Just like your ‘magic’ lack of inherency and how ‘old box’ somehow obtains a new functionality that it did not have prior to any change…?

        Like that?

        (Further, please tell me that you remember what the “ITA” in PHOSITA stands for.

        Do you need a reminder?

    3. Your post Random is not bad advice in and of itself. One should always draft carefully and make sure the legal requirements are met.

      Your (implicit) error remains your lack of appreciation for what the ladders of abstraction mean, and your odd over-reliance on some chem-style specious-genus for software code, when a higher rung simply encapsulates all of the lower level rung code because (in part) the Supreme Court themselves super-empowered PHOSITAs.

      1. and your odd over-reliance on some chem-style specious-genus for software code

        I do nothing more than quote MPEP 2161.01, titled “Computer Programming and 35 U.S.C. 112(a) or Pre-AIA 35 U.S.C. 112, First Paragraph”

        I suspect that applies to software.

    4. “The VAST majority of software examiners do not understand this concept – that a single point, or even multiple points, within the scope being enabled does not end the enablement inquiry. In other words, in most examiner’s minds, the disclosure of (to use another example in the opinion) an 11% change resistor, over the industry standard <10% resistor, would singlehandedly support a claim to "a change in resistance by at least 10%." Or in Ariad's language (though Ariad dealt with WD) – there is a belief that a single species supports the entire genus."

      I'm glad to see you got around to reading about that.

      But I have to tell you that enablement is so easy in in the softiewaftie arts that such won't often concern them.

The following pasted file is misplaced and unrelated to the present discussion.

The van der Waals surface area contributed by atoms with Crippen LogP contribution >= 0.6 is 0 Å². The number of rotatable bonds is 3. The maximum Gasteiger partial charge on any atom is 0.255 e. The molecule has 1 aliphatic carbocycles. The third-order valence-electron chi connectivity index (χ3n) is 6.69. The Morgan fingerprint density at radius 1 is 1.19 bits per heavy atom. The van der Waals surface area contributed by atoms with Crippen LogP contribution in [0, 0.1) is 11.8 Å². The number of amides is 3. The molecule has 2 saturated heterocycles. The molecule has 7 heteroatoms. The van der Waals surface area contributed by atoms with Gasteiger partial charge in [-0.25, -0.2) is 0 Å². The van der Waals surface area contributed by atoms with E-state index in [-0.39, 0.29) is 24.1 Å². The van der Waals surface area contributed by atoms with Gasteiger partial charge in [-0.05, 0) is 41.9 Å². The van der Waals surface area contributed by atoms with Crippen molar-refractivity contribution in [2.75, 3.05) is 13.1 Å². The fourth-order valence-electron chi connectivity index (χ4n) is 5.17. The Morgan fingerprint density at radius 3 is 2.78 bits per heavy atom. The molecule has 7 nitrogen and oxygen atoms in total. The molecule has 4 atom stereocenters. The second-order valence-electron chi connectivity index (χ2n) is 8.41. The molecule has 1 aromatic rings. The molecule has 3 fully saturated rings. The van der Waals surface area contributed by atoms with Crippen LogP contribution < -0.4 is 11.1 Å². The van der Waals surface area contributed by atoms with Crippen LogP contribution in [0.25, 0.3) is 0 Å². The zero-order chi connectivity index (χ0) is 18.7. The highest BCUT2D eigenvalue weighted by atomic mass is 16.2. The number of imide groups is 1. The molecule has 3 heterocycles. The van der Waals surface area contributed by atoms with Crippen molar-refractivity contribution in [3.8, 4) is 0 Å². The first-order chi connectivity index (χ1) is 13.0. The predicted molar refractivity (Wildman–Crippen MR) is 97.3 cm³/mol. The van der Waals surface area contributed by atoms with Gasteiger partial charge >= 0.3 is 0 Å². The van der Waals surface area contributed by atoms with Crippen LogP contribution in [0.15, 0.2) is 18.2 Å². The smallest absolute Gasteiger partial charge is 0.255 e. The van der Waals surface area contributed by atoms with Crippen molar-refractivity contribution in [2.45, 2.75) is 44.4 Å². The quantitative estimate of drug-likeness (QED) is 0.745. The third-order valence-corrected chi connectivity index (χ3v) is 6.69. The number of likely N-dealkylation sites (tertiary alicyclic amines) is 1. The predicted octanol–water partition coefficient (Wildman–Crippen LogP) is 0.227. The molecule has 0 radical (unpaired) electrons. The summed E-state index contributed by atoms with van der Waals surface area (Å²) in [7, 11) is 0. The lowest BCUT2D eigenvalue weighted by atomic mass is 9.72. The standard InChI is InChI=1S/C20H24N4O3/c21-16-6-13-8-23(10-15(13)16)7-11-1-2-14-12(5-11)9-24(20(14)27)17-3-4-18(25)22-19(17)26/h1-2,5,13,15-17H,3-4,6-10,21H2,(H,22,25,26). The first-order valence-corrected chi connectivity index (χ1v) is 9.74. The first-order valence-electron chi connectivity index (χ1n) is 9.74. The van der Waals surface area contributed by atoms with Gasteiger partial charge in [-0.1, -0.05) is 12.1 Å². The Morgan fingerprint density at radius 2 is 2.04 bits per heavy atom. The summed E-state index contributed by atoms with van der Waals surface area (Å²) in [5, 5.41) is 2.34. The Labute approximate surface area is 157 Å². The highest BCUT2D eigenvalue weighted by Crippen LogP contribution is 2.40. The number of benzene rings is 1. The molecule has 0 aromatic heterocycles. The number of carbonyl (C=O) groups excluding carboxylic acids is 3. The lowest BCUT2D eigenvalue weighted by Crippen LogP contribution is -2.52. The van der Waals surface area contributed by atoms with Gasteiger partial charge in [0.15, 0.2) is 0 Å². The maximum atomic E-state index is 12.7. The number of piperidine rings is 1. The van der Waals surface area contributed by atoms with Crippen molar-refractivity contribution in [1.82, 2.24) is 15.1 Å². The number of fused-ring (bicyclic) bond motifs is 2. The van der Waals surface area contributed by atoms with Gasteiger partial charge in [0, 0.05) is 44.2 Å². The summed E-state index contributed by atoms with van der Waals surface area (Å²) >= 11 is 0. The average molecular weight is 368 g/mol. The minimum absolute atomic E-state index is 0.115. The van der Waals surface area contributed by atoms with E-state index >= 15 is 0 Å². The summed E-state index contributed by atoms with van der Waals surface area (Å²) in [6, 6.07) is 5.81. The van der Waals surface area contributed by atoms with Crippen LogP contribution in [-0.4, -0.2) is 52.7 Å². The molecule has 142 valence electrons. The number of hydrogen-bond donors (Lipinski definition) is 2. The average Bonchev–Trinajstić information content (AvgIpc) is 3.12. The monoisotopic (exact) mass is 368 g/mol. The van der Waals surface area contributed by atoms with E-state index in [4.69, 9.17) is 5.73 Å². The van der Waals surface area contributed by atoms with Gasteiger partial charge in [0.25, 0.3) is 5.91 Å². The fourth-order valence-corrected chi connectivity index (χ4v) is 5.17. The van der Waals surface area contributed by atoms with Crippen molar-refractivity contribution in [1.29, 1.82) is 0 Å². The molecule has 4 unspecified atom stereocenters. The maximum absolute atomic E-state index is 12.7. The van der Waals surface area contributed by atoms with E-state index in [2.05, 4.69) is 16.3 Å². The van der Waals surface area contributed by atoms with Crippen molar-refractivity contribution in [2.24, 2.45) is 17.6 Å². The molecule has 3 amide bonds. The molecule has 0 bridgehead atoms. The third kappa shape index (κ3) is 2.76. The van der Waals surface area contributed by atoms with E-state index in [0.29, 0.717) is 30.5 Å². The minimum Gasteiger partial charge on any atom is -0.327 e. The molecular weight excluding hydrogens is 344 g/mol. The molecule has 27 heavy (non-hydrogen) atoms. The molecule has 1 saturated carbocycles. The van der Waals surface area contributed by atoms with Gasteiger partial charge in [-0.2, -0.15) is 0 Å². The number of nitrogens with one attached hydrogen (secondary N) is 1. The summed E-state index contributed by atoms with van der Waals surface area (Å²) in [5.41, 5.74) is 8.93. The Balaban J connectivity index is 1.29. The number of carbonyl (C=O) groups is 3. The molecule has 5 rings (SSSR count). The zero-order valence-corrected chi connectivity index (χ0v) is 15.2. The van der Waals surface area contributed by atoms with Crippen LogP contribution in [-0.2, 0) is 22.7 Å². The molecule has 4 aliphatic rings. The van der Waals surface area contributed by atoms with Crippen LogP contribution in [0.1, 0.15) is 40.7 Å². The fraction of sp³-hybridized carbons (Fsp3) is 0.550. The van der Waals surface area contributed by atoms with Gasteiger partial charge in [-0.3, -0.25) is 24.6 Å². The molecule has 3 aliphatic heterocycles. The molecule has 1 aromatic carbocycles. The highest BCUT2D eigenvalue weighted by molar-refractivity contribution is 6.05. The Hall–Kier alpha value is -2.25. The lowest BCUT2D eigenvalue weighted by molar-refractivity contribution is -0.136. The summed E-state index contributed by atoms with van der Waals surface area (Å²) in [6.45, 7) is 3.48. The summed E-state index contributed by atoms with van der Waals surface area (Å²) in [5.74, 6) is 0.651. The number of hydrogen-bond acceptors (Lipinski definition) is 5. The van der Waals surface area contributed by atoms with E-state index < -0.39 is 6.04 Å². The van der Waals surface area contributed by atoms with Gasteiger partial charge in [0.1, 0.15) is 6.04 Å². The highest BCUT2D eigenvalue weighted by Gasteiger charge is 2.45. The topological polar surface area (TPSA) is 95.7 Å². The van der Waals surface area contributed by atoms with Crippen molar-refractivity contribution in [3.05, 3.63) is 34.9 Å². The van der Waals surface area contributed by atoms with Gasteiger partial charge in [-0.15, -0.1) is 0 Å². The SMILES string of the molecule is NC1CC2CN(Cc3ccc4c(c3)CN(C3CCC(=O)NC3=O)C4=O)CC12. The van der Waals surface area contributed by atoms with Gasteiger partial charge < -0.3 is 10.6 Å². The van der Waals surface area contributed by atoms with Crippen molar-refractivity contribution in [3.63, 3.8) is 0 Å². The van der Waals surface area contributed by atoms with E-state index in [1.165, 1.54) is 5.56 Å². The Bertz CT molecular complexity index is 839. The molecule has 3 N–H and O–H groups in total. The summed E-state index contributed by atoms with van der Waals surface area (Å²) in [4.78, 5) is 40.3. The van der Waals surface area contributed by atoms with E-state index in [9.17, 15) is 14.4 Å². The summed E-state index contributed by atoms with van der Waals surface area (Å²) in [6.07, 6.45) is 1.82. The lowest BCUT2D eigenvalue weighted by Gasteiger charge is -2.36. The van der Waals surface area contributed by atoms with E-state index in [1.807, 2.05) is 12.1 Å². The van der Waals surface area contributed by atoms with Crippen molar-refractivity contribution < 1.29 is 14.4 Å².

5. Hoisted on your own canard. The canard of unpredictability. I love it. Maybe this will be useful against all the synergistic effect patents supported by hokey declarations.

  6. So what’s the alternative? If they said “consisting of” instead, couldn’t an infringer simply add something insignificant to get around it? Do we need to start playing around with “consisting essentially of” now?

    1. Ken, there are two comprising’s in the claim, one of which would cover the addition of something insignificant.

      1. I guess I can see how “consisting essentially of” in this context may protect against adding a trivial amount of some other “primer” in the “container.”

        It does seem like changing the rules, though…this kind of stuff is the reason I hope to God they never take away our ability to maintain perpetual continuation applications in every patent family.

  7. What’s the current thinking on claims that recite an open ended property or element. E. G. Original claim: Tensile strength greater than 100 MPa. Spec supports 100 200 300 with examples. Clearly 100 is enabled but is 1000, 10,000, 500billion?

    1. The Federal Circuit has repeatedly held that “the specification must teach those skilled in the art how to make and use the full scope of the claimed invention without ‘undue experimentation’.” In re Wright, 999 F.2d 1557, 1561, 27 USPQ2d 1510, 1513 (Fed. Cir. 1993). MPEP 2164.08. Also, one of the Wands factors to consider is the breadth of the claims. MPEP 2164.01(a).

      If the claims recite an open-ended property, and the spec. and the art don’t teach one how to make and use the full scope of the materials having the recited property, then it seems that an examiner would have a good case for a scope of enablement rejection.

      Hopefully the drafter had the foresight to include some narrower ranges of values for the tensile strength in the spec. so that the applicant can retreat to one of those islands of patentability.

      That’s my two cents.

      1. That is my understanding as well but there are so many claims out there which are open ended with respect to material properties. I try to put other limitations in my specs 1-1000, 10-100, etc etc. But I see a lot which don’t do this and I worry it’s really doing the client a disservice to the client eventually the examiner or the courts going to pick up on a wildly over broad range.

  8. The CAFC picked up an important and subtle detail here, particularly in that last quoted paragraph. Another way of putting it, though:

    In this case, the presence of other loci makes the behavior of the recited loci unpredictable, so that the claim as a whole is not fully enabled for those embodiments that include loci that interfere with the recited loci in unpredictable ways.